Poetry Translations with S. Ye Laird
by A Xiang
translation Fan, Jinghua
Then the sky becomes brighter and brighter,
but there are still things in formation
She does not speak,
Eyes intent on me.
White hair drops over the forehead.
She has watched her palms for a long time,
from which pleasing scent perspires.
Sound and dust float in the air
until I extricate myself from a shadow
and tread off on dewdrops.
Most of the time, birds would swoop down in the yard
And before their arrival
There lies an expansion of quiet sunlight.
Also trees and lilies, and a lawn she loves.
She came from the East of the Mountains,
now feeling obscurer and obscurer.
She refuses to engage in a dialogue with me.
March 20, 2008
Translator Dr. Jinghua Fan is a professor at the Singapore Center for Chinese language. His M.A thesis was on Sylvia Plath, and his Ph.D dissertation on John Barryman, both at National University of Singapore.
A-Xiang was born in 1970s in Anhui Province, a wandering poet to different parts of China; he was hailed among the top ten website poets in contemporary China.
Cien sonetos de amor – XII
Plena mujer, manzana carnal
by Pablo Neruda
Plena mujer, manzana carnal, luna caliente,
espeso aroma de algas, lodo y luz machacados,
qué oscura claridad se abre entre tus columnas?
Qué antigua noche el hombre toca con sus sentidos?
Ay, amar es un viaje con agua y con estrellas,
con aire ahogado y bruscas tempestades de harina:
amar es un combate de relámpagos
y dos cuerpos por una sola miel derrotados.
Beso a beso recorro tu pequeño infinito,
tus márgenes, tus ríos, tus pueblos diminutos,
y el fuego genital transformado en delicia
corre por los delgados caminos de la sangre
hasta precipitarse como un clavel nocturno,
hasta ser y no ser sino un rayo en la sombra.
ONE HUNDRED LOVE SONNETS: XII
Complete woman, meaty apple
translation by Karen Poppy
Complete woman, meaty apple, hot moon,
ample smell of seaweed, mashed mud and light,
what shadowed clarity opens between your columns?
What ancient night touched by man with his senses?
Oh, to love is a voyage with water and with stars,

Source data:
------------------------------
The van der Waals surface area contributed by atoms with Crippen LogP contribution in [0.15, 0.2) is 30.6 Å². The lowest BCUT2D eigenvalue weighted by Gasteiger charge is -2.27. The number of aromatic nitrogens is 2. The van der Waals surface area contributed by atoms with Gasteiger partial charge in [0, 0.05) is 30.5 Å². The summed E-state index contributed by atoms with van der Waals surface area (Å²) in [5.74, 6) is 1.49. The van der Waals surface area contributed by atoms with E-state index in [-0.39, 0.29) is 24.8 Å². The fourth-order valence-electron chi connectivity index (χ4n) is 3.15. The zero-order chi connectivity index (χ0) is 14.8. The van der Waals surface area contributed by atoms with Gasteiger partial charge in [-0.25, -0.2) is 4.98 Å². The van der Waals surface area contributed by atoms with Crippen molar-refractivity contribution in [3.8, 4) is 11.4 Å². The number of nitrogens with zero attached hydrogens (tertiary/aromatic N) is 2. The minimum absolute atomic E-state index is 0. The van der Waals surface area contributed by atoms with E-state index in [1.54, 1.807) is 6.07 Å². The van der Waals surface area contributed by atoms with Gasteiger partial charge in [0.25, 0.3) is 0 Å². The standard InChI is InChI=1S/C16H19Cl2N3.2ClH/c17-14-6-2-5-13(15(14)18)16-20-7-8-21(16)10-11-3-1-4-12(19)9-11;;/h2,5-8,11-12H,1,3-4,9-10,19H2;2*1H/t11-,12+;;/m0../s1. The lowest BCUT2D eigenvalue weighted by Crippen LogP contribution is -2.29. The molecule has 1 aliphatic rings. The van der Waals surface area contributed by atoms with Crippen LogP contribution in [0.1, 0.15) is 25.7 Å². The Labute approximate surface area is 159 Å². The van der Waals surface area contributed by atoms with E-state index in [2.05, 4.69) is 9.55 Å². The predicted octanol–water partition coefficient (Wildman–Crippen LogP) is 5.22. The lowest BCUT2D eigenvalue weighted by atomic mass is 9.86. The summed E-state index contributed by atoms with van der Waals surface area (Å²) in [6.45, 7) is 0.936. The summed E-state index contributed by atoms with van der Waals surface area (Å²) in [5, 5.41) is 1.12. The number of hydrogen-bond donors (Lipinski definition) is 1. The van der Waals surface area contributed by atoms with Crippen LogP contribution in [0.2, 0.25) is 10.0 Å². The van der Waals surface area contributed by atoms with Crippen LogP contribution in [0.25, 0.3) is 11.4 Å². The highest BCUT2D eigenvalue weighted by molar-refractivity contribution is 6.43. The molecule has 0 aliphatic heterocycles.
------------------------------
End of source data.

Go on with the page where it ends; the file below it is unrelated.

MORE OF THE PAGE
with drowning air and brusque tempests of flour:
to love is a combat of bolted lightening
and two bodies defeated by a singular honey.
Kiss by kiss, I cover your small infinity,
your images, your rivers, diminutive towns,
and the genital fire transforming in delight
runs through the narrow passages of the blood,
until it rushes like a carnation at night,
until being and not being but a flash in the shadow.
I Like When You Speak
by Karen Poppy
(A poem for how I think one should be with one's lover or partner—in response to Pablo Neruda's poem Me gustas cuando callas/I like you when you're quiet.)
I like when you speak. When you tell stories
That my distant self can recognize. That pull me in,
A living seduction of laughter and longing. As you breathe
And your cheeks turn pink, I want to kiss, but I listen.
You fill my soul with what is real.
More persistent than dreams. What I recognize
In a locked glance, the smooth feel
Of your neck, what you confide.
You speak your own words, and I don’t take your silence,
Turn it into my own speech. I wait,
As is only right. No insistence
Because love can pause, hesitate, shyly brush my lips.
I like when you speak. When you are here
Saying all that you want to say, and nothing more.
When you are enveloping and near,
Or drawing me in from afar, a house with an open door.
Karen Poppy has work published or forthcoming in ArLiJo, Wallace Stevens Journal, Parody Poetry Journal, Young Ravens Literary Review, and Voices de la Luna, among others. She has recently written her first novel.
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